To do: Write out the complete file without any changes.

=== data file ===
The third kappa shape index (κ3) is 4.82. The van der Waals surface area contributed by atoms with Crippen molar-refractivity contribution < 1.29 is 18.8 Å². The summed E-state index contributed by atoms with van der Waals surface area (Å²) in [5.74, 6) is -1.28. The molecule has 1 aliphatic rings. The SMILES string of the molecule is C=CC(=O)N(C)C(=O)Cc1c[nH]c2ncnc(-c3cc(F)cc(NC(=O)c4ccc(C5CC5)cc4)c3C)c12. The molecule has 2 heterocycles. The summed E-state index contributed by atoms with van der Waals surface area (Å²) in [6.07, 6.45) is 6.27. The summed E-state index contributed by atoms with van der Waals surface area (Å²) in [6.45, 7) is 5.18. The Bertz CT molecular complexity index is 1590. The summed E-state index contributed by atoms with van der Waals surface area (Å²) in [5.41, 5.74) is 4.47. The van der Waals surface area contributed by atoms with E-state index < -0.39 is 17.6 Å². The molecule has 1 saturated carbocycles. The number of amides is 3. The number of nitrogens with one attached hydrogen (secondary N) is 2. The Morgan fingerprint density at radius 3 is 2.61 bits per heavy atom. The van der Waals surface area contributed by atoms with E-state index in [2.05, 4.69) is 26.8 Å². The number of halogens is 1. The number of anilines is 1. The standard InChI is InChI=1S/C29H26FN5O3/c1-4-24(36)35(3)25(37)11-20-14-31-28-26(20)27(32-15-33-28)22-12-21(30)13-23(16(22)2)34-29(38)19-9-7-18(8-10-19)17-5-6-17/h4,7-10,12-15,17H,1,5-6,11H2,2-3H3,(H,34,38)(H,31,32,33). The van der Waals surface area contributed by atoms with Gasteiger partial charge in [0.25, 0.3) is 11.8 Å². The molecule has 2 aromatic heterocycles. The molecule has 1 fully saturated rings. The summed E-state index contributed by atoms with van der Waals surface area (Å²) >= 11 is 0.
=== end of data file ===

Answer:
The third kappa shape index (κ3) is 4.82. The van der Waals surface area contributed by atoms with Crippen molar-refractivity contribution < 1.29 is 18.8 Å². The summed E-state index contributed by atoms with van der Waals surface area (Å²) in [5.74, 6) is -1.28. The molecule has 1 aliphatic rings. The SMILES string of the molecule is C=CC(=O)N(C)C(=O)Cc1c[nH]c2ncnc(-c3cc(F)cc(NC(=O)c4ccc(C5CC5)cc4)c3C)c12. The molecule has 2 heterocycles. The summed E-state index contributed by atoms with van der Waals surface area (Å²) in [6.07, 6.45) is 6.27. The summed E-state index contributed by atoms with van der Waals surface area (Å²) in [6.45, 7) is 5.18. The Bertz CT molecular complexity index is 1590. The summed E-state index contributed by atoms with van der Waals surface area (Å²) in [5.41, 5.74) is 4.47. The van der Waals surface area contributed by atoms with E-state index < -0.39 is 17.6 Å². The molecule has 1 saturated carbocycles. The number of amides is 3. The number of nitrogens with one attached hydrogen (secondary N) is 2. The Morgan fingerprint density at radius 3 is 2.61 bits per heavy atom. The van der Waals surface area contributed by atoms with E-state index in [2.05, 4.69) is 26.8 Å². The number of halogens is 1. The number of anilines is 1. The standard InChI is InChI=1S/C29H26FN5O3/c1-4-24(36)35(3)25(37)11-20-14-31-28-26(20)27(32-15-33-28)22-12-21(30)13-23(16(22)2)34-29(38)19-9-7-18(8-10-19)17-5-6-17/h4,7-10,12-15,17H,1,5-6,11H2,2-3H3,(H,34,38)(H,31,32,33). The van der Waals surface area contributed by atoms with Gasteiger partial charge in [0.25, 0.3) is 11.8 Å². The molecule has 2 aromatic heterocycles. The molecule has 1 fully saturated rings. The summed E-state index contributed by atoms with van der Waals surface area (Å²) >= 11 is 0.